“If I ever go looking for my heart’s desire again, I won’t look any further than my own back yard because if it isn’t there, I never really lost it to begin with”
L. Frank Baum
“The Wonderful Wizard of Oz”
When I was still “gainfully” employed, I had to travel on occasion. At first it was exciting, not to be tied to a desk in a fixed environment every day. But, as time wore on, the shine wore off and it became another business obligation. Nothing more. Nothing less. Some trips were better then others and, of course, the destination had a lot to do with that. But regardless of place or purpose, there was always one constant. The joy of coming home.
There was always that pull back to my roots, as shallow as they were, given my frequent transfers. There was an exhilaration about exiting a plane and walking through a sparsely occupied airport in the middle of the night, knowing that soon this overwhelming feeling of isolation would be ending. Knowing that home would be exactly the same as it was when I left a few days ago. It was my anchor. Driving through the darkened streets toward that source of belonging was always the same.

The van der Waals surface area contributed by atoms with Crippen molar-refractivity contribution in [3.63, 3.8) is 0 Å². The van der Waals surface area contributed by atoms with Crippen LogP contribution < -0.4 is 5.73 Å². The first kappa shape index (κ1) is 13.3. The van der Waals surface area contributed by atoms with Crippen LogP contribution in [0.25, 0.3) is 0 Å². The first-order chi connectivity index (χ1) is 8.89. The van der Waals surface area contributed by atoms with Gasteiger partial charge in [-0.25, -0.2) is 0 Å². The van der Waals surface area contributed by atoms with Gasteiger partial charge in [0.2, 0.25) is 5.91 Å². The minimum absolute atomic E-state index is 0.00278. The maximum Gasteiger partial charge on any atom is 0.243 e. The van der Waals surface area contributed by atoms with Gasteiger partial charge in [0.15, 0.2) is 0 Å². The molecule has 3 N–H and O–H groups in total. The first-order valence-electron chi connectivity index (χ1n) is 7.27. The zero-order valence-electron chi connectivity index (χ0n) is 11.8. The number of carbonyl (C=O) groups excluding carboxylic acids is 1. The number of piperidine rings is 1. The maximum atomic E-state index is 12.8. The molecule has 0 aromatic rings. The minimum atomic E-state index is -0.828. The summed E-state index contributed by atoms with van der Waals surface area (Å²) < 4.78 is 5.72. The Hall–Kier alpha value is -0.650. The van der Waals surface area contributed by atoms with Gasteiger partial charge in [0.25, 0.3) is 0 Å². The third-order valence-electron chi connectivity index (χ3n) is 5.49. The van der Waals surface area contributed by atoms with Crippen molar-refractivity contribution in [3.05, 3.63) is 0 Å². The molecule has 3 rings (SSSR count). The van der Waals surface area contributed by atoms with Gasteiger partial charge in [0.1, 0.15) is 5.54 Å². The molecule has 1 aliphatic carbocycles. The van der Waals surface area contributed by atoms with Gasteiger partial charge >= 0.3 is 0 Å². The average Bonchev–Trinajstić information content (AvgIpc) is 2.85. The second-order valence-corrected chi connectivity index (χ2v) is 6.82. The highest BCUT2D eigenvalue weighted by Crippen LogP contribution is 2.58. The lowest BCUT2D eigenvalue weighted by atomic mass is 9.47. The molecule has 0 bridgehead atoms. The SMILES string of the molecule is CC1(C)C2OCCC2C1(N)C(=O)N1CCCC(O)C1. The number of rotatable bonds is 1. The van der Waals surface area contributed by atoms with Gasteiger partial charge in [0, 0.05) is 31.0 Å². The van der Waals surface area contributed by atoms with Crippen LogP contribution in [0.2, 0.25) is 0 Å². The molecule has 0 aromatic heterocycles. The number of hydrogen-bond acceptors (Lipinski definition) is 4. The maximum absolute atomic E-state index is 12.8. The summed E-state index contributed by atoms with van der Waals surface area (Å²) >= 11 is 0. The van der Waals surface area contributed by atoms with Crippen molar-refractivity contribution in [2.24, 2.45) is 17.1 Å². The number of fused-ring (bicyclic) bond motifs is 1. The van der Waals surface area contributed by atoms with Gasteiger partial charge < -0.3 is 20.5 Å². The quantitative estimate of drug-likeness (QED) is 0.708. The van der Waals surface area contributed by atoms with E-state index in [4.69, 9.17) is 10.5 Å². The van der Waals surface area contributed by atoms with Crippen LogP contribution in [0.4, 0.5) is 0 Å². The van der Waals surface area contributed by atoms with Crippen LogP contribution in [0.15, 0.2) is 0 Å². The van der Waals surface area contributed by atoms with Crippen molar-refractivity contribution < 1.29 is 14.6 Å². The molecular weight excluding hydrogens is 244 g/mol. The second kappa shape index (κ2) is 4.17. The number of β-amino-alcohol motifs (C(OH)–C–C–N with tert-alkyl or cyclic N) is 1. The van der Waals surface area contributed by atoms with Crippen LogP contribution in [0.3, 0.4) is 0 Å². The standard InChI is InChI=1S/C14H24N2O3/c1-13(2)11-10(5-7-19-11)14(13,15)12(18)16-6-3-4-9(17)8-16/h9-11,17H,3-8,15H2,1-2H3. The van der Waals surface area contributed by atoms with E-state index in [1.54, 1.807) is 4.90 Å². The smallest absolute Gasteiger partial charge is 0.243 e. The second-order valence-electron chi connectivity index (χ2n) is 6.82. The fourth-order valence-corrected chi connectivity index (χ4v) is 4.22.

We don’t have a fine house, but it suits us. We are comfortable. It sits on a wooded lot with just enough of a yard to allow us to enjoy some gardens and a green (well, mostly) lawn. It is peaceful here, and can be enjoyed from most any direction.
Much of the time, I don’t give it any thought, other then when it needs to be mowed or weeded. But when I do, I realize how perfect it is. In the fall as the leaves flee the trees, I am treated to a greater view of the woods, peeking between the barren limbs at a landscape prepared by nature, not easily seen in the summer. Colors change and shapes emerge, to be admired until a new season is introduced. Winter spreads it’s coat of Gesso smoothly, removing any hint of terrain, subduing the natural boundaries between yards. I do not visit my back yard in the winter, save to plow paths to the woodpiles. But on frigid mornings it is not unusual to discover that we had been visited by deer and rabbits during the night, carving irregular patterns in the snow.
When spring arrives and the white sheets are thrown back to again reveal the waking shrubbery, I watch the buds return to the trees and the dormant gardens begin to flex their muscles, yawning and stretching, while bathing in the freshly warmed sun. As spring progresses, the lushness of the yard returns in a celebration of life, daring you to ignore it.
It is always there, this performance revealed in four acts, and the price of admission requires nothing more then my attention. So I have found it, it would seem. My hearts desire. Right here in my own back yard.